Marathon Co. officials say long-term solution needed for people unable to call 911 during phone outages

Published: Feb. 6, 2020 at 1:15 PM CST
Email This Link
Share on Pinterest
Share on LinkedIn

Marathon County officials say a long-term fix is needed for residents affected by extended Frontier phone service outages in the county.

Frontier Communications, representatives from Sen. Tammy Baldwin's office, and stakeholders in the phone and cell industries have been invited to attend a March infrastructure meeting to address the problem of residents who say they are left unable to call 911 in an emergency for weeks at a time when their landlines go down. In terms of long-term solutions, board members say the

unveiled by Design Nine last month will be a key focus moving forward. The report, which found large portions of the county as “unserved” or “underserved” by high-speed internet under Federal Communications Commission definitions, included plans to reach between 89 and 100% of the county with broadband in the next five to ten years.

Marathon Co. Infrastructure committee members suggested on Thursday that some people affected could be steered towards cell service. As noted in

last week, many elderly residents affected by outages also live in areas where cell service is spotty or nonexistent, including

“We need a long-term solution, which would be better addressed by the beefing up of the cell towers and the broadband expansion, which would give people more access to 911,” committee member Jeff Johnson said. “I think that’s more of a long-term fix, but it needs to be dealt with now with Frontier, I agree.”

Chairman John Robinson noted that some key issues they expect to address with Frontier next month include questions about the company's legal obligations, the implications of the 2011 state deregulation of the telecommunications industry, options for county residents, and what role the county should play moving forward to address the issue.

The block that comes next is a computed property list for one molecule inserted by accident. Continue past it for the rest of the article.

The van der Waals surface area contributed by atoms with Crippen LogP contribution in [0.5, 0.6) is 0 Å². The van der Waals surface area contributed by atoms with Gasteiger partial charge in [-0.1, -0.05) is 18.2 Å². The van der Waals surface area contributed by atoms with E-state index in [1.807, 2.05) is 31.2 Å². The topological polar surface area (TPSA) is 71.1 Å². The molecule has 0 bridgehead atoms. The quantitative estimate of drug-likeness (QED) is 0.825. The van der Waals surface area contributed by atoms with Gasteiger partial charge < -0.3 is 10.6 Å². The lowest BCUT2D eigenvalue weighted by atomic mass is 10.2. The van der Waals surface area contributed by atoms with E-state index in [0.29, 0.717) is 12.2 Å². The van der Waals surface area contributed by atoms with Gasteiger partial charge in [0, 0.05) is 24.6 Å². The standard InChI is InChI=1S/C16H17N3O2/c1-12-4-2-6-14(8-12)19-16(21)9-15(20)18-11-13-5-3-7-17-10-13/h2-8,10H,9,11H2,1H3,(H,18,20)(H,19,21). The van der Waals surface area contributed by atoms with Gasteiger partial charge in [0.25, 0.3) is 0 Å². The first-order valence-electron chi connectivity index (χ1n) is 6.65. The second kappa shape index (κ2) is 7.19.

“Looking down the road ten, twenty years from now, I don’t foresee a lot of landlines still being in existence. I truly do not,” Johnson noted at Thursday's meeting.

In 2011, Wisconsin followed a nationwide trend when the Republican-controlled state legislature deregulated the telecommunications industry. With that move, the state lost the ability to force telephone companies to maintain, repair and upgrade their phone service infrastructure.

7 Investigates examined more than 70 complaints made to the state about extended phone service outages with Frontier Communications, finding that elderly residents with medical concerns and poor or no cell service waited an average of more than three weeks before Frontier restored their landline after an outage. Frequently, the outages would extend long after Frontier had been notified there was Lifeline or another medical concern, according to the complaints.

For the complete investigation,